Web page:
Be modular.

Build in iterative, successive capacities. Try things until something works, then adjust it so it works better. Put it out there. Keep going.

Do not work in isolation.

Seek feedback.

Ask for help.

Ask for everything. The more you ask, the more you get.

You don’t have to do what anyone else does.

You can do things no one has done before, you can be weird, you can be strange, and you can decide to do it differently than anything you’ve seen before. Be aware of the sheep mentality. Ask for exceptions. Modify the program to fit your needs. Learn about yourself, and make it better so you get better.

Take care of yourself.

You are the only one who can take care, and those small things—like going to sleep early, giving hugs, smiling, eating good food? They mean the world. Take very good care of yourself.

When you get better, the world benefits.

It’s not selfish.

The more you push, the more resistance there might be. Do it anyway.

The ego yells a lot of loud and scary things at you when you’re heading into moments of insight and brilliance. The more brilliantly you shine, the louder your ego–the voice that wants you to worry, to stay comfortable, to stay the same, to do things that feel safe–the louder it shouts. Listen to it like the dull roar of a stadium filled with fans, and not the shouty-shout voice it’s trying to be.

It really can be wonderful.

Be you.

“Be Sarah,” I write on my wall. (Thank you, Gretchen Rubin for the reminder to “Be Gretchen.”) Be you. “There’s nobody you-er than you,” says Doctor Seuss. Let yourself be you, deliciously and deliriously you. And the more YOU you are, the more wonder there is.

We all have self-doubts, demons, and critics.

And we all have stories. The person across from you is holding pain, hurt, and fear just like you are. We’ve all got something. Be kind and generous with their soul, and kind and generous with your own. Cradle your heart in the softness of the hammock of your ribs. Let it rest, fully, in the feeling of a breathe. Fill your lungs with love for you and the world around you, despite the pain.

Give up on dreams that you’ve tried on or dreams that you realize aren’t yours.

It’s not giving up if you don’t want it. For the longest time I had a dream to run a marathon by age 30–until I realized that I loved swimming, singing, dancing and yoga far, far more than running. And picturing myself at the end of a marathon just made me feel tired, not thrilled or excited. So sweep! I let that dream head on out the door. It wasn’t mine–it was just visiting. Finish it or punt. Know when to quit.

You don’t have to know how to explain yourself perfectly.

You can use as many words as you like, and you can screw up many times. It’s all fine. Start somewhere, tell a little story, and bit by bit we’ll get the picture.

Stories are how we understand and see the world.

We use stories to understand complex phenomenon and hang onto information. Watch, study, and listen carefully to the stories you’ve programmed in your brain and the stories you tell yourself about who you are. Changing the stories you tell yourself (through visualization, practice, and manifestation) can be incredibly powerful.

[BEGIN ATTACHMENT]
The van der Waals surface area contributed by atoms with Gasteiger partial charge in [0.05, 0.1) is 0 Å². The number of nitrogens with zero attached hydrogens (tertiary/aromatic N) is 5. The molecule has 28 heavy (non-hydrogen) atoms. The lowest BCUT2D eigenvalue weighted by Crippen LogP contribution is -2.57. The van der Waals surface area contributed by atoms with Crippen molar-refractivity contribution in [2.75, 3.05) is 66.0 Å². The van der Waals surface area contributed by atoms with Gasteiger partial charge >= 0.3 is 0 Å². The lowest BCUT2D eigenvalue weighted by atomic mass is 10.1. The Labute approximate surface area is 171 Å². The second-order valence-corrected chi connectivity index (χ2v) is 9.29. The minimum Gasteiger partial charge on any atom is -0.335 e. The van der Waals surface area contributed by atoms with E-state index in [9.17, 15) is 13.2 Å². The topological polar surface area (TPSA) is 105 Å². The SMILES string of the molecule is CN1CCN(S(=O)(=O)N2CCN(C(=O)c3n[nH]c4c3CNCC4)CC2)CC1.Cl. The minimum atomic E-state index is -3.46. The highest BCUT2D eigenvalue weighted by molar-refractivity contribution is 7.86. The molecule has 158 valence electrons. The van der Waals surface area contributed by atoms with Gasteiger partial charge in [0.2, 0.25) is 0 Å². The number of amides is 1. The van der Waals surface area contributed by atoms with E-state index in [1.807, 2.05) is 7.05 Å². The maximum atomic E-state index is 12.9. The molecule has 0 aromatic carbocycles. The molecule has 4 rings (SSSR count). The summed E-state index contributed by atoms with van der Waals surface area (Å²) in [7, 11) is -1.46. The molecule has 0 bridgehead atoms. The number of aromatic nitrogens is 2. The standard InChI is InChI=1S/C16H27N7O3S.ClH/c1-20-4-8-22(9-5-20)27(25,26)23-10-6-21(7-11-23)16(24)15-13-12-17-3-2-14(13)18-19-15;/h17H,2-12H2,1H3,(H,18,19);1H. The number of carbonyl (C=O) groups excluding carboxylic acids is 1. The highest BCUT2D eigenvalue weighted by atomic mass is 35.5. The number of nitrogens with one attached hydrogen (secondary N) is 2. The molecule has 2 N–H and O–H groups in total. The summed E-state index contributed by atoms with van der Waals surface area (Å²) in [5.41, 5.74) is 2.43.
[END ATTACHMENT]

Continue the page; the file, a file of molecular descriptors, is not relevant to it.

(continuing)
If it’s too big to do, make it smaller.

Seeing is an art, a study.

We’re designed to throw away most of the stimulus we receive because it’s too much to comprehend—we’re constantly simplifying things in our mind in order to understand them. The challenge of writing and of art is to learn how to see the world around us anew. If you want to learn how something works or how its made and marvel at it, try to draw it. Pull out a pen or pencil, a sheet of paper, and practice mapping the object onto the page. Rather than say that it’s impossible, or say that you’re terrible at drawing, study why you drew what you did. This is your brain schema, at work. This is the translation of space in the world into products in your hand. Keep practicing. Fix the little wiggles. Notice when you make a simple curve instead of the parabolic curves of the real thing.

Good is the enemy of the great.

(From Jim Collins): Iterate towards great, but also remember that complacency, comfort, and “good enough” are some of the most insidious enemies of making great work.

Being comfortable is not my end goal.

There’s so much joy on the other side of myriad discomforts: freedom, expression, learning, connection – many of these things can come after a bit of leaning into your edge. Yoga poses unlock freedom despite various levels of discomfort held in our joints. The payoff is expansion, self-awareness, reducing pain, and freedom. It’s worth it.

At the same time, understand when you’re pushing too hard, and when to yield to the universe.

When to soften, because the things will arrive in their good time. When to yield to grace, and move without force. Leaning into discomfort is not the same thing as pushing forcefully into all arenas.

Healing, health, and care are critical.

We all work too hard. It’s not about hustling indefinitely, although many folks hustle for decades before getting a break–it’s also about taking the time to heal yourself, help yourself, and be kind to yourself in the present moment. Health is critical. In my pursuit of projects, I’ve often sacrificed wellness in the aim to create great works. I’m softening this, and attempting to learn how to receive rest and healing even amidst the busy-ness.

And when I get back…

When I return, I’ll be hosting a micro-workshop focused on cultivating gratitude and grace in your spirit, life, and daily practices. It will begin on December 1st, and I’ll share the full details when I return. If you’re looking for inspiration to reflect, restore, and to practice more grace and gratitude in your lives, I encourage you to check back in late November for how to join the workshop. It will be delightful.

And as my birthday present:

By the time this post goes live, I’ll be curled up into a sleeping position with my jammies and my hat in an airplane heading forward in time to my destination. I’d love to hear from you while I’m gone, however, in the comments: share with me something–a gift, joy, or grace–that you’re giving to yourself of someone else this week.

How are you taking care of yourself? What gifts of grace can you give to yourself? What does healing look like for you?

With big internet hugs,

sarah signature